The US government has signaled that it was seeking a way to interdict, possibly with China?s help, North Korean sea and air shipments suspected of carrying weapons or nuclear technology, The New York Times reported Monday.
The newspaper said the reference to interdictions -- preferably at ports or airfields in countries like China, but possibly involving riskier confrontations on the high seas -- was made by Secretary of State Hillary Rodham Clinton.
While Clinton did not specifically mention assistance from China, other administration officials have been pressing Beijing to take such action under Chinese law, the report said.
Speaking on ABC television, Clinton said the United States feared that if nuclear tests and other recent actions by North Korea did not lead to "strong action," there was a risk of "an arms race in Northeast Asia" -- an oblique reference to the concern that Japan would reverse its long-held ban against developing nuclear weapons, the paper said.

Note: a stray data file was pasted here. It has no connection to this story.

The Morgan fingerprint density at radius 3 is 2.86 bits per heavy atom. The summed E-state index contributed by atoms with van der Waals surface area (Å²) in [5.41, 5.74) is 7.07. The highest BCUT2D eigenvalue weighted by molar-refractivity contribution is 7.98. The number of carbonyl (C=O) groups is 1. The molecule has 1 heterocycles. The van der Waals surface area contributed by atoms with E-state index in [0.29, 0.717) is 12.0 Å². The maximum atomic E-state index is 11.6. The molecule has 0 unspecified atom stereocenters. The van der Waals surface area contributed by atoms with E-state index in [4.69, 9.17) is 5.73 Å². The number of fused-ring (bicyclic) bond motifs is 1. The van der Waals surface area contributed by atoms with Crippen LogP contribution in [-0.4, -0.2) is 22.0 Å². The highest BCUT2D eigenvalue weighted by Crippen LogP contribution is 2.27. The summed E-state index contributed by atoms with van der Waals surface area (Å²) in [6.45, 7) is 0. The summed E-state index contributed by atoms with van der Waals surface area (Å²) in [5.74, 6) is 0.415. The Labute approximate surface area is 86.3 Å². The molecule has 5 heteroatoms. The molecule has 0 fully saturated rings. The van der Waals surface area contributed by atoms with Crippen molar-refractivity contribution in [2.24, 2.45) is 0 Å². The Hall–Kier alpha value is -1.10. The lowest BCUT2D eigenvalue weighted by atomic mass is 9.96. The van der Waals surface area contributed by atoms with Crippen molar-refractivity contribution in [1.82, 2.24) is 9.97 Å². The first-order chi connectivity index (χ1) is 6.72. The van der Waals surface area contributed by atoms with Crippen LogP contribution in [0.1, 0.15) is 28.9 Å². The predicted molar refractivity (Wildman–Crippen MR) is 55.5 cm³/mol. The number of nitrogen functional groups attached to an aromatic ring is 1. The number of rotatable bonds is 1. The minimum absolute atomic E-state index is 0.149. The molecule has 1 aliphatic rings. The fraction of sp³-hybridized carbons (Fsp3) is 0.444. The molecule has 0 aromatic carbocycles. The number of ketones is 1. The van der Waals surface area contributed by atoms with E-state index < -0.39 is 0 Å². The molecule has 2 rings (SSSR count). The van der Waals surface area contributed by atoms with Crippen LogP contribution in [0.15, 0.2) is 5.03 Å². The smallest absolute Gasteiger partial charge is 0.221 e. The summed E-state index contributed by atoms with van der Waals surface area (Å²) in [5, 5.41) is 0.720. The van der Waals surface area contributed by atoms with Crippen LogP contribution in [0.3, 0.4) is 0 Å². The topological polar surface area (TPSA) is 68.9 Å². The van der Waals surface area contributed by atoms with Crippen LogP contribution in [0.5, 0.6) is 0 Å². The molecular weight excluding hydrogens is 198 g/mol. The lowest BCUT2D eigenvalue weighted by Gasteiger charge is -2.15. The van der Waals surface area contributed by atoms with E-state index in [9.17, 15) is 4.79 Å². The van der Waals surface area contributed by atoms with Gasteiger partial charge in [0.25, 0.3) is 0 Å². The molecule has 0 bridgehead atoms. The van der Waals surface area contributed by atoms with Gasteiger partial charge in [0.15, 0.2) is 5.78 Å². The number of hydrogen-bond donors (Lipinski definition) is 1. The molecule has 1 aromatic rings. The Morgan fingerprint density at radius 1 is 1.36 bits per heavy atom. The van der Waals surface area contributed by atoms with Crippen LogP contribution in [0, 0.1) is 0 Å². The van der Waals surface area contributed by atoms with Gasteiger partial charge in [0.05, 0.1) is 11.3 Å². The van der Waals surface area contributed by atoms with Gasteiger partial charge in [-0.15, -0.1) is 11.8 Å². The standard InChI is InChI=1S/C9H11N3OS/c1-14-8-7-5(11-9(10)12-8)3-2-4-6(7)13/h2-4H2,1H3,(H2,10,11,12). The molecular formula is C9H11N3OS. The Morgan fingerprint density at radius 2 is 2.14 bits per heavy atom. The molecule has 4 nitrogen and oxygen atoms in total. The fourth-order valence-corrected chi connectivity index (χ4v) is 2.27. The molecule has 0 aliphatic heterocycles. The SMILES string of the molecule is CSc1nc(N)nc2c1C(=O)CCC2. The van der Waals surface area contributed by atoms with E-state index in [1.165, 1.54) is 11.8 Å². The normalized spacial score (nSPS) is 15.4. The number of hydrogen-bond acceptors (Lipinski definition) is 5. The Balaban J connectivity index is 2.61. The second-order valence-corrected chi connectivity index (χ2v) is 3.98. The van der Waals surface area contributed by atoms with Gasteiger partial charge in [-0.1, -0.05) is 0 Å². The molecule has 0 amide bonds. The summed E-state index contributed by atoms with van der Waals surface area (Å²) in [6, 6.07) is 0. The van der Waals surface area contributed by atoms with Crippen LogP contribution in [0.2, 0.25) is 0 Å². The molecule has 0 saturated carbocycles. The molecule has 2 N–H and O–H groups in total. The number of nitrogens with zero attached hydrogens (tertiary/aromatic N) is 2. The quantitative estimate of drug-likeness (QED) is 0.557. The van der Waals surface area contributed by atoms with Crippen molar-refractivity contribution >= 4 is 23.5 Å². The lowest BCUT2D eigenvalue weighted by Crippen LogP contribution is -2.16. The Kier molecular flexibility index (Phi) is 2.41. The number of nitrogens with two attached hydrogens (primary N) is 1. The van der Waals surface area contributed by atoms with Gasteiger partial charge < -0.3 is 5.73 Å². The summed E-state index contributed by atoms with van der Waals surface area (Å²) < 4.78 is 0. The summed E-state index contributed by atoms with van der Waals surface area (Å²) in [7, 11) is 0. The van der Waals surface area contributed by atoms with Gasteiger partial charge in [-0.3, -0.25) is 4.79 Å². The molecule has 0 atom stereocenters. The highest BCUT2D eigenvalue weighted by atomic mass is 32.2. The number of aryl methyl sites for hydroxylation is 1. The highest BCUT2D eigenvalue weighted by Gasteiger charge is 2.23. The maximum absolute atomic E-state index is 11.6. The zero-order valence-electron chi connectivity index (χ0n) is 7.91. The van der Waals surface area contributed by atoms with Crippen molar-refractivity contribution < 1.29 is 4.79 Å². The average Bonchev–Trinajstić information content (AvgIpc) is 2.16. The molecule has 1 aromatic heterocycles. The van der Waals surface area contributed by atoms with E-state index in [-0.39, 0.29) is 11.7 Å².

So far it is not clear how far the Chinese are willing to go to aid the United States in stopping North Korea?s trade in arms, The Times said.
But the US focus on interdiction demonstrates a new and potentially far tougher approach to North Korea than both former presidents Bill Clinton and George W. Bush took as they tried unsuccessfully to reach deals with North Korea.
President Barack Obama has decided that he will not offer North Korea new incentives to dismantle the nuclear complex at Yongbyon that the North previously promised to abandon, the paper pointed out.
Several senior officials said the president?s national security team had all but set aside the central assumption that guided US policy toward North Korea over the past 16 years and two presidencies, the report said
That assumption was that the North would be willing to ultimately abandon its small arsenal of nuclear weapons in return for some combination of oil, nuclear power plants, money, food and security guarantees.
Now, after examining the evidence about North Korea?s second nuclear test, the administration has come to different conclusions, The Times said.
It now believes that Pyonyang?s top priority is to be recognized as a nuclear state, that it is unwilling to bargain away its weapons.
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